QUESTION: Do you see any uptick in the recent, recent times? We have seen this case of insults by the president to hundreds of people, blocked websites, news websites, most of them pro-Kurdish websites, blocking even Twitter accounts of the journalists. So it is – clearly there is something, this trend is becoming --

MR TONER: I don't know if I would call it an uptick. We have seen cases, as you cite, and others. And in each case, our position's very clear.

Please, go ahead, in the back.

QUESTION: India?

MR TONER: Sure.

QUESTION: So there's a Indian family in Oregon who's – who took their child to the hospital and then U.S. authorities have taken legal custody of the child. Firstly, are you aware of this case? And secondly, have you – if so, have you had any information from India's MEA on this?

MR TONER: Sorry, I'm not aware of the case. But just to recall, you said that it's an Indian couple in Oregon?

QUESTION: Yeah. In Oregon, the child had an injury and they went to the hospital. And the authorities for whatever reason decided that it was a case of some sort of abuse and they've taken custody of the child and things like that. Have you heard about this?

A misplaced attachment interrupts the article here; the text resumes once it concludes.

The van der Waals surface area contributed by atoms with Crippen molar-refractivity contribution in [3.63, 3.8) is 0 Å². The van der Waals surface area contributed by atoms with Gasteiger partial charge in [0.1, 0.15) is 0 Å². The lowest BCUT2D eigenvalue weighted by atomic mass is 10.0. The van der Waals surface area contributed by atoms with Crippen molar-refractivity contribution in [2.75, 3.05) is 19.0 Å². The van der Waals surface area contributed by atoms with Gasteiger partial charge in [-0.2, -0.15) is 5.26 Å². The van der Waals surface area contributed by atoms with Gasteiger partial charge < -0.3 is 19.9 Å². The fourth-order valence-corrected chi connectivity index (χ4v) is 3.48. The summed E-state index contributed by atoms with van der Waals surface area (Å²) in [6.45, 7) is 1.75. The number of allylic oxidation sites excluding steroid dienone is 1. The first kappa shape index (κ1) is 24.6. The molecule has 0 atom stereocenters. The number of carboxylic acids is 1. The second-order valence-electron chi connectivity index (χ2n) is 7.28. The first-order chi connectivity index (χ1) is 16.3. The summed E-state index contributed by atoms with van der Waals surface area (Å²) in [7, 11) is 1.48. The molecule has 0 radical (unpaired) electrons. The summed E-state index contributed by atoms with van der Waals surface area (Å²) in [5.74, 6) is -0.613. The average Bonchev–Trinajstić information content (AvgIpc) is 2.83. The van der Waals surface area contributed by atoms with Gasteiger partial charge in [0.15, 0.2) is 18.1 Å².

MR TONER: I'm frankly not. I would point you to local authorities and, I mean, certainly – but the couple is not being detained or --

QUESTION: Yes, one of them was – has been arrested as well.

MR TONER: Okay. I mean, there's – obviously there's consular aspects to this, whether the Indian diplomats would get access to their detained citizens, but as to the particulars of the case, I really can't speak to them from here. This is a local law enforcement issue.

QUESTION: Is this something that you could take and come back with more information, or --

MR TONER: I can see if I have anything more. Yeah, sure.

QUESTION: Okay.

MR TONER: Please go ahead, and then you.

QUESTION: Are you aware of the reports – there's a report out today from Bloomberg specifically that the U.S. intelligence community has informed Congress of evidence that Iran was sanitizing its suspected nuclear military site at Parchin in broad daylight days after agreeing to the nuclear deal with world powers. The new evidence, which is classified, was satellite imagery picked up by U.S. Government assets in mid and late July showed that Iran had moved bulldozers and other heavy machinery.

MR TONER: I'm not – I – I've not seen those reports until you just spoke to them. But we've been very clear that with the new joint agreement that we planned that you can't hide nuclear activity. There are traces that remain. So – but I can't speak to that specific instance, what you're talking about. I'll try to see if I have anything more, but – please.